However, an improvement as the lamp was, it did not mean that mining was totally safe in the early-mid 20th century.
The value and limitations of the safety lamp
Although the invention of the Davey Safety Lamp was such a big step forward in the increased safety against gas explosions in mines, it in did not stop mine explosions. In particular, some miners continued to use a candle because a candle gave slightly better light.
Accidents in mines in the 1940s and 50s
I well remember as a child in the 1940s listening to the radio, the wireless as it was then called, and hearing daily bulletins on the ongoing successes and failures to get miners out of mines after rock falls deep underground.
Later, Frank Dibna in one of his television programmes quoted that before 1920 one miner was killed every 6 hours. Presumably safety had improved by the 1940s.
The check on which miners were still underground
All miners were issued with a metal disk with an engraved number, known as the Lamp Number. Mine was 73. Every miner exchanged his numbered disk for a safety lamp at the start of his shift. The numbered disk remained on its hook until it was exchanged for the lamp at the end of the shift. The disks on the hooks thus represented all the workers who were still underground.
My experience of being trapped in a mine
I had one very unpleasant experience. The previous shift hadn't been able to clear all their working, and I was told to go with one other person to load tubs in a new heading. Headings have only one exit. While loading the tubs there was a fall which blocked this exit.
We knew that there was nothing for it but to sit it out and wait to be dug out, but while we were waiting the roof continued creaking. This made us acutely aware of the half mile of rock above us which we feared might not stay in place.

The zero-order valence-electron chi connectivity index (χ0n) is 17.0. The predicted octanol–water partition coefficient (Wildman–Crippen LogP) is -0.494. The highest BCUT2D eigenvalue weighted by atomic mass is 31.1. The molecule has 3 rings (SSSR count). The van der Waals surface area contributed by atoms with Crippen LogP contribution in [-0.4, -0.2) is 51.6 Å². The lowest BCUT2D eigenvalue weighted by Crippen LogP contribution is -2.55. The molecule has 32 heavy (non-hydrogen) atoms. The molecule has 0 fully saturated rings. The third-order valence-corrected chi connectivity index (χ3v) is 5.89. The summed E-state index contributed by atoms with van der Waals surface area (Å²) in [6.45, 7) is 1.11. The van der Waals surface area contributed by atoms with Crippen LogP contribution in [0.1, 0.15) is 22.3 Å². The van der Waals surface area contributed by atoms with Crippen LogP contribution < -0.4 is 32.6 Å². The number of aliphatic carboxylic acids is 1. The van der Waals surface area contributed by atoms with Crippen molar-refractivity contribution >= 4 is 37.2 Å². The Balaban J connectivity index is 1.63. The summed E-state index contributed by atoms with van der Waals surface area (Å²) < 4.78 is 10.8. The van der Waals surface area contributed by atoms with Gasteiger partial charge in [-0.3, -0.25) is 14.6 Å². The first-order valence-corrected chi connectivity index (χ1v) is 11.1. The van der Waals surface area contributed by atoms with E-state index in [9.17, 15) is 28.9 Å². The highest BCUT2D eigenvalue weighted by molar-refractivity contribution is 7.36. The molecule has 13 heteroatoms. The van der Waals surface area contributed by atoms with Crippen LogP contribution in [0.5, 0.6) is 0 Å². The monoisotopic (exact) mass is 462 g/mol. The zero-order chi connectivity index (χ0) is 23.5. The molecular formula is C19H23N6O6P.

Fortunately we were not short of air and other miners had heard the fall. So we only had to wait a few hours for them to dig us out.
Miners worked a five-day week with an eight hour shift each day.
In general, the work was not uncomfortable. I was lucky that our pit generally had wide and fairly high tunnels so that we could walk upright. There were times, though, when we had to work in a kneeling position with our backs to the roof.
Dust could sometimes be a problem but was usually minimised by the excellent ventilation. At that time stone dust was more of a worry than coal dust. Miners with health problems were usually those who had had many years working in bad conditions.
For lavatories, miners used the niches in the sides of the passages which had been made primarily for them to back into while wide machinery was passing - rather like the niches that one sees nowadays in railway tunnels. It was simple to dodge into one of these for relative privacy. Fortunately the ventilation system was excellent throughout mines and anyway, by the next day, with the coal face having moved on, a new niche would be the target.
Normal lavatory facilities were impractical because the coalface moved forward about 6 feet every day.
Bath and shower facilities were provided but they were inadequate for the numbers of workers. So together with other miners we Bevin Boys had to use the bath and shower facilities at an old disused pit some miles away. We travelled there from our lodgings and changed into our working gear. We were then transferred by covered lorry to the pit head. At the end of our shift we were taken back again and, after showering and changing, we returned to our lodgings.
Not all mines had bath and shower facilities. My neighbour used to come home black with coal dust from a mine in Scotland.
At that time, coal mining embraced varied types of work with various rates and structures of pay. Many workers were paid on piecework rates and were remunerated according to a variety of measurements such as weight, yardage, number and size of roof supports fitted and number of shotholes drilled or fired.
As a Bevin Boy in 1944, I would have been paid less than them. My pay was £5 per week. So they would have been paid fractionally more than that.
The end of deep coal mines in the UK
Following moves towards cleaner fuels, there are no longer any working deep coalmines left in the UK. Its coal reserves are, however, still considerable.